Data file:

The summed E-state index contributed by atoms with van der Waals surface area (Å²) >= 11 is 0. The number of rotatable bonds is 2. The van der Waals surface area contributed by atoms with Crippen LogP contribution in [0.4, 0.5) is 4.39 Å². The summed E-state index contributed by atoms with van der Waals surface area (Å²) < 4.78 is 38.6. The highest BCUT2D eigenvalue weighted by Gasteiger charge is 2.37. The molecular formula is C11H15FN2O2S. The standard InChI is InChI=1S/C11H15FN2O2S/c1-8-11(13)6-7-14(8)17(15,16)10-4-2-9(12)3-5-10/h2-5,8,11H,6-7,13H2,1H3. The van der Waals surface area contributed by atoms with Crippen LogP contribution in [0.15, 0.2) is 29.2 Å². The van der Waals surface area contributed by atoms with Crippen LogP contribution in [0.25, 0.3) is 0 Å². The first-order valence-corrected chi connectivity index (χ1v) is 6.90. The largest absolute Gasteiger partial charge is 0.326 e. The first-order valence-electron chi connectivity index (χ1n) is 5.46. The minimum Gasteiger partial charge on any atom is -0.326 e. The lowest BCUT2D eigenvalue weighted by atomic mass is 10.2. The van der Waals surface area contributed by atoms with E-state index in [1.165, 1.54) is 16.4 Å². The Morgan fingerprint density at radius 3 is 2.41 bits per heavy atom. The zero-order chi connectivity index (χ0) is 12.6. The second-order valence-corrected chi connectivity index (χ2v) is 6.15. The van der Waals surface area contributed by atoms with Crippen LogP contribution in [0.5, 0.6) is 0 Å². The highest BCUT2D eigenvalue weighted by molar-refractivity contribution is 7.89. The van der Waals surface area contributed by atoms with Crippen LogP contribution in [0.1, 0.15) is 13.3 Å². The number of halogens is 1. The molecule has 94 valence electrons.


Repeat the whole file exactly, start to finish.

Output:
The summed E-state index contributed by atoms with van der Waals surface area (Å²) >= 11 is 0. The number of rotatable bonds is 2. The van der Waals surface area contributed by atoms with Crippen LogP contribution in [0.4, 0.5) is 4.39 Å². The summed E-state index contributed by atoms with van der Waals surface area (Å²) < 4.78 is 38.6. The highest BCUT2D eigenvalue weighted by Gasteiger charge is 2.37. The molecular formula is C11H15FN2O2S. The standard InChI is InChI=1S/C11H15FN2O2S/c1-8-11(13)6-7-14(8)17(15,16)10-4-2-9(12)3-5-10/h2-5,8,11H,6-7,13H2,1H3. The van der Waals surface area contributed by atoms with Crippen LogP contribution in [0.15, 0.2) is 29.2 Å². The van der Waals surface area contributed by atoms with Crippen LogP contribution in [0.25, 0.3) is 0 Å². The first-order valence-corrected chi connectivity index (χ1v) is 6.90. The largest absolute Gasteiger partial charge is 0.326 e. The first-order valence-electron chi connectivity index (χ1n) is 5.46. The minimum Gasteiger partial charge on any atom is -0.326 e. The lowest BCUT2D eigenvalue weighted by atomic mass is 10.2. The van der Waals surface area contributed by atoms with E-state index in [1.165, 1.54) is 16.4 Å². The Morgan fingerprint density at radius 3 is 2.41 bits per heavy atom. The zero-order chi connectivity index (χ0) is 12.6. The second-order valence-corrected chi connectivity index (χ2v) is 6.15. The van der Waals surface area contributed by atoms with Crippen LogP contribution in [0.5, 0.6) is 0 Å². The highest BCUT2D eigenvalue weighted by molar-refractivity contribution is 7.89. The van der Waals surface area contributed by atoms with Crippen LogP contribution in [0.1, 0.15) is 13.3 Å². The number of halogens is 1. The molecule has 94 valence electrons.